Figure 4 – Cardioid deployment and DSP settings using two KS118 back-to-back (side view).

Three Subwoofers Cardioid Arrangements

A three subwoofers configuration, with two forward facing and one rear-facing units, provides additional acoustic output at the front but with slightly less efficient rear attenuation. Once again, the stacked arrangement is less optimal than the back-to-back option.

Figure 5 – Cardioid deployment and DSP settings using three KS118, either stacked (elevation) or back-to-back (top view).


Subwoofers’ cardioid deployments are very useful in a myriad of different production events and fixed installation applications. From keeping low frequencies spreading to neighbors’ home, to containing bass in a defined area (trade shows, conferences, seminars, etc), to minimizing bass feedback on stage or allowing multiple audio events to occur in the same large venue or outdoor, cardioid subwoofers’ rear attenuation (2x KS118 and one KS212C provide 15 dB level reduction) widens significantly the way you can use subwoofers.

Deploying multiple QSC subwoofers in a cardioid configuration is rather simple (check also our video on this subject), once you understand the benefits of each setup. Happy bass listening!

19 Kommentare zu “How to correctly position multiple Subwoofers for Cardioid Deployment

  1. This is a great blog! Can this be done with an older KW181, or does it lack the correct processing on board to do so?

    1. Hello, and thanks for your note. The KW181 does not feature the on-board DSP that would allow it to be used with another unit in cardioid mode. That feature exists in the KS118, while the KS212C is a permanently cardioid subwoofer.

      1. I have one for my surf band. It is truly amazing. As the long time tour manager for The Ventures I can tell you all the hype and advertisement by QSC under-rated. This sub is fabulous. As Nokie Edwards, the legendary guitarist for The Ventures told me many times – never forget, as a musician, your product is sound.

  2. Hi- I just bought two KS118s & K12.2s and am trying to work out the best set up for a corporate dance event. I’ve been told that it was better to have the two subs next to each other and the top speakers distanced on either side. Any advice? Thanks!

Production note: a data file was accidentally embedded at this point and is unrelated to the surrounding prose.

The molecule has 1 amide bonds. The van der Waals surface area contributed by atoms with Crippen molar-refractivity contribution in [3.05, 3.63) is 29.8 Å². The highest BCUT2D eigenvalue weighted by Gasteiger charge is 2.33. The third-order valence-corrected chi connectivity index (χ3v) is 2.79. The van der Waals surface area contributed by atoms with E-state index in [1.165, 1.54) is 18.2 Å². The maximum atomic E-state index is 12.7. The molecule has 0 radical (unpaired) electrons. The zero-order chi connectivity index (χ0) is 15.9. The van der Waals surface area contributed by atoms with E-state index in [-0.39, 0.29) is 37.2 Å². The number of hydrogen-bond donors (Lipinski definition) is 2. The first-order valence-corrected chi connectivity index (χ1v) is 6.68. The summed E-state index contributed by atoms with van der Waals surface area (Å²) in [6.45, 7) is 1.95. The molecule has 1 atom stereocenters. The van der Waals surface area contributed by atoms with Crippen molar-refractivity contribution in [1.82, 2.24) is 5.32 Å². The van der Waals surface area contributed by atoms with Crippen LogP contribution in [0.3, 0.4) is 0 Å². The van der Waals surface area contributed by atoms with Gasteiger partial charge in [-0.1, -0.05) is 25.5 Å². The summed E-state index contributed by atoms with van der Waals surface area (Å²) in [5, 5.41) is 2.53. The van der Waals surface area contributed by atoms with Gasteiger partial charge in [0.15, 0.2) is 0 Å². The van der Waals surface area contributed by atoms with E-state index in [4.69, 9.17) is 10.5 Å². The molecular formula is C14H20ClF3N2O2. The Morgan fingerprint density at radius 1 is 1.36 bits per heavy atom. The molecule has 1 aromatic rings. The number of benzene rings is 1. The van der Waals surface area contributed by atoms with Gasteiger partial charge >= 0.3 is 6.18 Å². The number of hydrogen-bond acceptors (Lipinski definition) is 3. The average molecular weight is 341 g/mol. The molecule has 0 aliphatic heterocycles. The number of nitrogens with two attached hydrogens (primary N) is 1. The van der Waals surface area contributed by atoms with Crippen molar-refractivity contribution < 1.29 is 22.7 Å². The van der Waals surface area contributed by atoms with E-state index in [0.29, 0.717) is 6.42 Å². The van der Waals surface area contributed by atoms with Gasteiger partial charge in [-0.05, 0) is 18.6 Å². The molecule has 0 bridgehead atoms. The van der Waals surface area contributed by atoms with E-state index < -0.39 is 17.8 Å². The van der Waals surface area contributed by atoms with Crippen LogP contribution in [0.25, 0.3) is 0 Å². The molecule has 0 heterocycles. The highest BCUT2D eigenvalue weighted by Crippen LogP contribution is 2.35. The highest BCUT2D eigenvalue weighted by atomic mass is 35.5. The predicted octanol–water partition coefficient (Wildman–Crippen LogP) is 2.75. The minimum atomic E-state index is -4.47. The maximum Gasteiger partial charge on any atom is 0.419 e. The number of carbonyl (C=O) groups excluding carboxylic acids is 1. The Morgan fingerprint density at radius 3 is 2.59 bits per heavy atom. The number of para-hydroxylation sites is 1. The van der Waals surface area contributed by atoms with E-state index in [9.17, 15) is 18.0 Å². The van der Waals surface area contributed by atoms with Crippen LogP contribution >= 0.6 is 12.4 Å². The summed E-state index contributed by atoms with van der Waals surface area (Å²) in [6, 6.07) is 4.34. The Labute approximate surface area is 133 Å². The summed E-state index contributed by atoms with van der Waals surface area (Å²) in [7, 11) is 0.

1. Hi Jason, and thanks for your question. The question of the best setup depends on the room and the venue. To get maximum SPL (mutual coupling) it is ideal to place the two subwoofers next to each other, and the loudspeakers on separate speaker stands on either side, pointing to the centre of the audience. If you do not need very high SPL, but rather balanced bass levels, then you can place each loudspeaker over one subwoofer using a speaker pole accessory, pointing the loudspeakers again to the centre of the audience. Both setups will perform very well. Hope this is useful. Best regards.

  3. My system uses 4 subwoofers, 2-18″ jbl front loads and 2 JBL scoops with inverted JBL subs. What is the best placement position for these? The are powed by 2 QSC 5050’s bridged mono.

    1. Hello Randy, and thanks for your question. The placement of the subwoofers depends largely on the settings of the electronics that is allowing the cardioid radiation. Adjustments of distance, level and phase rotation need to occur between the front and rear-firing units via the electronic unit. I have no single answer to provide. I would setup the subwoofer systems first, then setup the electronic unit; first apply the phase rotation of 180 degrees, next enter the actual distance between the transducers in the parameters, then adjust the level between front and rear systems. Careful listening is required as these parameters may need fine adjustments to get the best results. Hope this is useful. Best regards.